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Kroger Rejects KKR’s Buyout Proposals

October 7, 1988 GMT

CINCINNATI (AP) _ The Kroger Co. on Friday rejected two buyout proposals by Kohlberg Kravis Roberts & Co. and reaffirmed its intent to go ahead with a $4.6 billion corporate restructuring plan.

The realignment prompted the firing of 300 headquarters employees announced Thursday.

The supermarket giant said its board of directors unanimously rejected both of the latest unsolicited proposals made by the New York City-based Kohlberg Kravis in an Oct. 4 letter to Kroger.

In New York, spokeswoman Ruth Pachman said Kohlberg Kravis had no comment on Kroger’s response.

Kohlberg’s more lucrative buyout offer of $5.03 billion, or $64-per-share, represented a sweetened offer from a $58.50-per-share pitch KKR made after entering the bidding last month.

Dart Group Inc., of Landover, Md., started the bidding Sept. 19 with a $4.32 billion, $55-per-share offer. Dart has not made another buyout offer.

Kroger chairman Lyle Everingham said the board again decided that Kroger’s restructuring is preferable to selling the company because it gives shareholders immediate cash dividends along with equity in a continuing company, although it would be smaller and more highly leveraged. As envisioned, the restructuring would leave Kroger independent and publicly owned.

″Our program will permit shareholders to realize substantial immediate values on their common stock, while retaining the controlling equity interest in a company with a bright future,″ Everingham said.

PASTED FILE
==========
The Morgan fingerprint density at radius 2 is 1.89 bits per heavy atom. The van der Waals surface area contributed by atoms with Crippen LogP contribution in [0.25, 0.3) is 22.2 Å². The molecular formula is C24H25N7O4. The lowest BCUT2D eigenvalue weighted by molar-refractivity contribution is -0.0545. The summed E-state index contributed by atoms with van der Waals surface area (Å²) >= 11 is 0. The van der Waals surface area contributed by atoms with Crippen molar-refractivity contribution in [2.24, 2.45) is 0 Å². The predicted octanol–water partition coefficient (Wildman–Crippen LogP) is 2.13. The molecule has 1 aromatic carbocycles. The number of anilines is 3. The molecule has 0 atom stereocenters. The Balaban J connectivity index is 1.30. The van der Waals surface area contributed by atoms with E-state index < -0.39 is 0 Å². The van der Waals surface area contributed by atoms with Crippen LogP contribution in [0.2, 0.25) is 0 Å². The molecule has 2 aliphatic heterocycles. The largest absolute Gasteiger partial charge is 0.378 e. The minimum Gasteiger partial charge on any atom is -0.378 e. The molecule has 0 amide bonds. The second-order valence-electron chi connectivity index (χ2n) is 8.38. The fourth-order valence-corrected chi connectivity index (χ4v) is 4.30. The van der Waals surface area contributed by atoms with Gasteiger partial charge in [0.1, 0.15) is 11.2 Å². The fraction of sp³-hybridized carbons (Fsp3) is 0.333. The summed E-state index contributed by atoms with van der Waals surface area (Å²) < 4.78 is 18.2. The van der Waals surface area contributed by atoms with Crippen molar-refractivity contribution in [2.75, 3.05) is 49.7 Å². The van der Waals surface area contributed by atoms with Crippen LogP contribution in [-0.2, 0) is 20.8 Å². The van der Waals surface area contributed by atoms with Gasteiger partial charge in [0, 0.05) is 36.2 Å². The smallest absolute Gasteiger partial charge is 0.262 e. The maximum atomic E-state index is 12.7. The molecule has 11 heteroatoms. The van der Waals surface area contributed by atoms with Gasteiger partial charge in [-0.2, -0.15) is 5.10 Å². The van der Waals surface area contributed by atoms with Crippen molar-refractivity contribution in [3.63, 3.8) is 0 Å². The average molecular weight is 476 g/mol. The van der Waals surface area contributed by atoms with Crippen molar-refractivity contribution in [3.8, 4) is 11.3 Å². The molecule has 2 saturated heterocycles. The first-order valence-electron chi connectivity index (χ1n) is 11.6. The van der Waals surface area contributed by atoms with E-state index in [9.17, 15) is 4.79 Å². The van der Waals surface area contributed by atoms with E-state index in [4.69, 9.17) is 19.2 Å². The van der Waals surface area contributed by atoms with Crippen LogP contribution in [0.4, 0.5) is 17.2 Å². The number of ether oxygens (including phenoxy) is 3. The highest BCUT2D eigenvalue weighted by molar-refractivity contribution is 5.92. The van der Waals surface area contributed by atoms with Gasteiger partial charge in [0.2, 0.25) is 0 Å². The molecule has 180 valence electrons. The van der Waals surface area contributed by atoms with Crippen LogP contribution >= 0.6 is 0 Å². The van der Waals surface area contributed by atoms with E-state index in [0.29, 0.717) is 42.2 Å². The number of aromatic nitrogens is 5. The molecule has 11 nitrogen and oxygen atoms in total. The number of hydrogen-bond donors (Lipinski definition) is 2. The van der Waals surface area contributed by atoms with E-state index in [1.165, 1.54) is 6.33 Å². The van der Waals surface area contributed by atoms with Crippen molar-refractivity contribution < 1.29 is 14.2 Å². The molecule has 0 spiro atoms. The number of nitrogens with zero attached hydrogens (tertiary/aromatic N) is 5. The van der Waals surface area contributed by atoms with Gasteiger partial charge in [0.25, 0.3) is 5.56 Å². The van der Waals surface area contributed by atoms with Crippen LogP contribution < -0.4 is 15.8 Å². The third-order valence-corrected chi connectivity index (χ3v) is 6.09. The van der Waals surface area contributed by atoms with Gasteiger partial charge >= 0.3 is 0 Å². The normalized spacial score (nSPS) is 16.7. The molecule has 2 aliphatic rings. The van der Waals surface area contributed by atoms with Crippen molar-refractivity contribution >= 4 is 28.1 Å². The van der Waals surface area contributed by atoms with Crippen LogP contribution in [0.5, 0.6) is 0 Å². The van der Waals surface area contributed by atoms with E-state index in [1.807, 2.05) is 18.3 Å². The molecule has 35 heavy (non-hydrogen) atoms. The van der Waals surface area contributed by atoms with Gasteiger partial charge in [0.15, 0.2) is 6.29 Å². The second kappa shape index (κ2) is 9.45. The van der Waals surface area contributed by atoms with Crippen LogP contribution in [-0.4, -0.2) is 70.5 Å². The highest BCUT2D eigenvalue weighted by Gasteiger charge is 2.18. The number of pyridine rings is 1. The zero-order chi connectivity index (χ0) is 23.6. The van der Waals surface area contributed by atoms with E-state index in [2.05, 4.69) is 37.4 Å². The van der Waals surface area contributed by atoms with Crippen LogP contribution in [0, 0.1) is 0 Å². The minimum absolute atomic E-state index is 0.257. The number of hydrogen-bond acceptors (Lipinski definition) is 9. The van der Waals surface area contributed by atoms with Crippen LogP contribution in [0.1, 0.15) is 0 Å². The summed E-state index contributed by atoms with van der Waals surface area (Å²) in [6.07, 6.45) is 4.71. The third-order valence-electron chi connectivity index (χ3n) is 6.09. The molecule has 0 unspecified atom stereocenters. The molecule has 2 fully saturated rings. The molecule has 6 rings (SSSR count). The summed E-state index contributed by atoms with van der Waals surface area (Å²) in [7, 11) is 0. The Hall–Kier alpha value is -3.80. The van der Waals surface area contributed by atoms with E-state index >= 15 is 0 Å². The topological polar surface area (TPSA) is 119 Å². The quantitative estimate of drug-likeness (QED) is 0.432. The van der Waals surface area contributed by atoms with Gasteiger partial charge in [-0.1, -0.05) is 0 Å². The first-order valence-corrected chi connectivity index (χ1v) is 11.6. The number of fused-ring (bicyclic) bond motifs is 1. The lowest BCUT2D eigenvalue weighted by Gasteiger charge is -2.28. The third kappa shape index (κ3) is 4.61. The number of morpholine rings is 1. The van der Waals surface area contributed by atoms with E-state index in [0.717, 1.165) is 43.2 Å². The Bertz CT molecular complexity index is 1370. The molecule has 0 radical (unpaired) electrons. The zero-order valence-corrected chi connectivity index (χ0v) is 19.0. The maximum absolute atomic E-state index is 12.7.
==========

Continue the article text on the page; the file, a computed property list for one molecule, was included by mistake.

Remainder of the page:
Kroger shareholders have filed at least four lawsuits challenging management’s decision not to sell Kroger.

Kohlberg Kravis’ latest proposals included the $5.03 billion buyout offer and a separate proposal to buy Kroger even after it completes the restructuring. Kroger has said its restructuring would require the layoffs announced Thursday and selling some real estate, supermarkets and convenience stores, as well as distribution and food-processing centers.

″Kroger’s board concluded that both these latest KKR proposals were inadequate and not in the best interests of the company, its shareholders and other constituents,″ Kroger said in a statement. ″In making its determination, Kroger’s board considered various factors, including the opinion of the company’s financial adviser, Goldman Sachs & Co., that both KKR proposals are inadequate.″

The Kroger board said it also was concerned about possible regulatory antitrust problems and whether Kohlberg Kravis could obtain the necessary financing. Kohlberg Kravis owns other food retailing companies, including Stop & Shop Cos., Safeway Stores and Beatrice Cos.

Kroger said Thursday’s mass firing, which gives employees up to nine months’ salary and other benefits for up to a year, will save the company at least $13 million annually. The firing does not affect supermarket employees.

Some analysts say Kroger’s staff reductions which leave 500 employees at it headquarters, still isn’t likely to discourage takeover-minded outsiders.

″This is throwing bleeding hunks of meat over the bow of the boat, hoping the shark will slow down,″ said Ryan Mathews, senior associate editor of Grocery Marketing, a trade publication. ″The shark wants a whole dinner, not just an appetizer.″